An original verdict of accidental death was quashed at the High Court in London in December 2012, soon after the publication of the Hillsborough Independent Panel (HIP) report.

Former Sheffield Wednesday club secretary Graham Mackrell was found guilty earlier this year of a charge relating to health and safety at the ground.

Liverpool teenager Rhian Brewster would not be guaranteed regular Premier League starts if he joined Crystal Palace on loan, says Roy Hodgson.

The 19-year-old is one of England's most highly rated young forwards, having fired the Young Lions to Under-17 World Cup glory in 2017.

But Brewster subsequently suffered serious knee and ankle injuries and only made his Liverpool debut against MK Dons in the EFL Cup in September.

The striker has featured just once at senior level since - in the same competition - and is yet to score for the Reds.

Brewster therefore looks primed for a loan move in January, with Palace and Aston Villa both linked with bids.

But Palace manager Hodgson would be reluctant to offer any assurances over game time for a player yet to appear in the Premier League, suggesting he might prefer to look for opportunities elsewhere.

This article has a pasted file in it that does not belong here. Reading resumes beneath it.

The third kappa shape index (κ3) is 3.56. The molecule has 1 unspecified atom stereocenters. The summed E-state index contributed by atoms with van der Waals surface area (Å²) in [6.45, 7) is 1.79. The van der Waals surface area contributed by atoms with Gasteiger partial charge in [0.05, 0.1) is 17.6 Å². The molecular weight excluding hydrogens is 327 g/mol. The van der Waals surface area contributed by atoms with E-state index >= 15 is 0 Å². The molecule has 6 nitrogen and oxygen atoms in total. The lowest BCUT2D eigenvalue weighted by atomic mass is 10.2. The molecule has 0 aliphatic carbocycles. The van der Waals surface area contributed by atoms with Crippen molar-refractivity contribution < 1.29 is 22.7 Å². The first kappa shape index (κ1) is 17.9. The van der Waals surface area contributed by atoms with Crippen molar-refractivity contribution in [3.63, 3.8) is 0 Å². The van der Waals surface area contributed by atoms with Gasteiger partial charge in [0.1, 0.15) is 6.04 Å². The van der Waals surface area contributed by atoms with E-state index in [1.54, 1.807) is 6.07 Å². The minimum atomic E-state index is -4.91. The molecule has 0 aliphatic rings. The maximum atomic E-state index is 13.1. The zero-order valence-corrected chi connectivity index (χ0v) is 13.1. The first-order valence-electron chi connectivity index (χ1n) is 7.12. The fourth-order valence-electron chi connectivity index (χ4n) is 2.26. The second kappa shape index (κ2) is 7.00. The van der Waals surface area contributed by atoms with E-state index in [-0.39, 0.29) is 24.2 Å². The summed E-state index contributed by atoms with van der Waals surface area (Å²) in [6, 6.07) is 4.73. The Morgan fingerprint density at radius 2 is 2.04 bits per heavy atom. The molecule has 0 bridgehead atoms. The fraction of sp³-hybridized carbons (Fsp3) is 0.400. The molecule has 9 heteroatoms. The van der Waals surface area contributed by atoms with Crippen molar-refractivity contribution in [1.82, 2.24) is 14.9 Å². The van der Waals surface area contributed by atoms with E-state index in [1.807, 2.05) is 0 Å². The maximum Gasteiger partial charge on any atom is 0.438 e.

"[Brewster] is a good player, there's no doubt about that," the former Liverpool boss told a news conference.

"The only thing that would concern me there is that I don't know quite how many guaranteed games [he would get].

"If I was going to speak to Jurgen and he was going to talk to me about, 'I want Rhian Brewster to go out on loan and play some matches,' I'm not 100 per cent certain I could guarantee him that he would be the first name on the team sheet.

"He would be in competition with the three players we already have, who are experienced players and quality players.

"So, I'm not 100 per certain that that will do anything other than be useful for us in terms of having another player who could come in from time to time and certainly help us out.

"But if I was Jurgen Klopp and Rhian Brewster, I think I'd want to be going somewhere where I was the first name on the team sheet and I could guarantee that, between January and May, I'd be playing 20 matches."